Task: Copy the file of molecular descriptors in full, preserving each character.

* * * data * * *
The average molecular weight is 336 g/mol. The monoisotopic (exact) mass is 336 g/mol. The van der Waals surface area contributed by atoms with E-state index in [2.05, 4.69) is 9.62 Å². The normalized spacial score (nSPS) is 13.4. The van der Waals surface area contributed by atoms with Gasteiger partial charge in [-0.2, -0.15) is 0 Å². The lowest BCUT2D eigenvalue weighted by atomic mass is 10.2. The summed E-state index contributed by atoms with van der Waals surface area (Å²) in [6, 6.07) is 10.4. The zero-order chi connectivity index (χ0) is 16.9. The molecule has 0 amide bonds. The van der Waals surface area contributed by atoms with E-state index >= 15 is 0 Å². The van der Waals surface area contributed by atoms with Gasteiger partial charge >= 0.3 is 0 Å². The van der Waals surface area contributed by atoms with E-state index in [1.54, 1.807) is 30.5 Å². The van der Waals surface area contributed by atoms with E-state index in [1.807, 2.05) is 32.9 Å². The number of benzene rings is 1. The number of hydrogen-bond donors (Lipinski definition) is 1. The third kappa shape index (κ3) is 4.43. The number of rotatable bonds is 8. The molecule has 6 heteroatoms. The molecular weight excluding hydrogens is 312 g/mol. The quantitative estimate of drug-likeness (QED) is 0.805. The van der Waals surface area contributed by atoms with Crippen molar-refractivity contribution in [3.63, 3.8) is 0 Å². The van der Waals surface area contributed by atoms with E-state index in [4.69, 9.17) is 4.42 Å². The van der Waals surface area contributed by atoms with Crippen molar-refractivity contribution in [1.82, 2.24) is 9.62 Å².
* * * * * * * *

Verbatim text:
The average molecular weight is 336 g/mol. The monoisotopic (exact) mass is 336 g/mol. The van der Waals surface area contributed by atoms with E-state index in [2.05, 4.69) is 9.62 Å². The normalized spacial score (nSPS) is 13.4. The van der Waals surface area contributed by atoms with Gasteiger partial charge in [-0.2, -0.15) is 0 Å². The lowest BCUT2D eigenvalue weighted by atomic mass is 10.2. The summed E-state index contributed by atoms with van der Waals surface area (Å²) in [6, 6.07) is 10.4. The zero-order chi connectivity index (χ0) is 16.9. The molecule has 0 amide bonds. The van der Waals surface area contributed by atoms with E-state index >= 15 is 0 Å². The van der Waals surface area contributed by atoms with Gasteiger partial charge >= 0.3 is 0 Å². The van der Waals surface area contributed by atoms with E-state index in [1.54, 1.807) is 30.5 Å². The van der Waals surface area contributed by atoms with E-state index in [1.807, 2.05) is 32.9 Å². The number of benzene rings is 1. The number of hydrogen-bond donors (Lipinski definition) is 1. The third kappa shape index (κ3) is 4.43. The number of rotatable bonds is 8. The molecule has 6 heteroatoms. The molecular weight excluding hydrogens is 312 g/mol. The quantitative estimate of drug-likeness (QED) is 0.805. The van der Waals surface area contributed by atoms with Crippen molar-refractivity contribution in [3.63, 3.8) is 0 Å². The van der Waals surface area contributed by atoms with E-state index in [4.69, 9.17) is 4.42 Å². The van der Waals surface area contributed by atoms with Crippen molar-refractivity contribution in [1.82, 2.24) is 9.62 Å².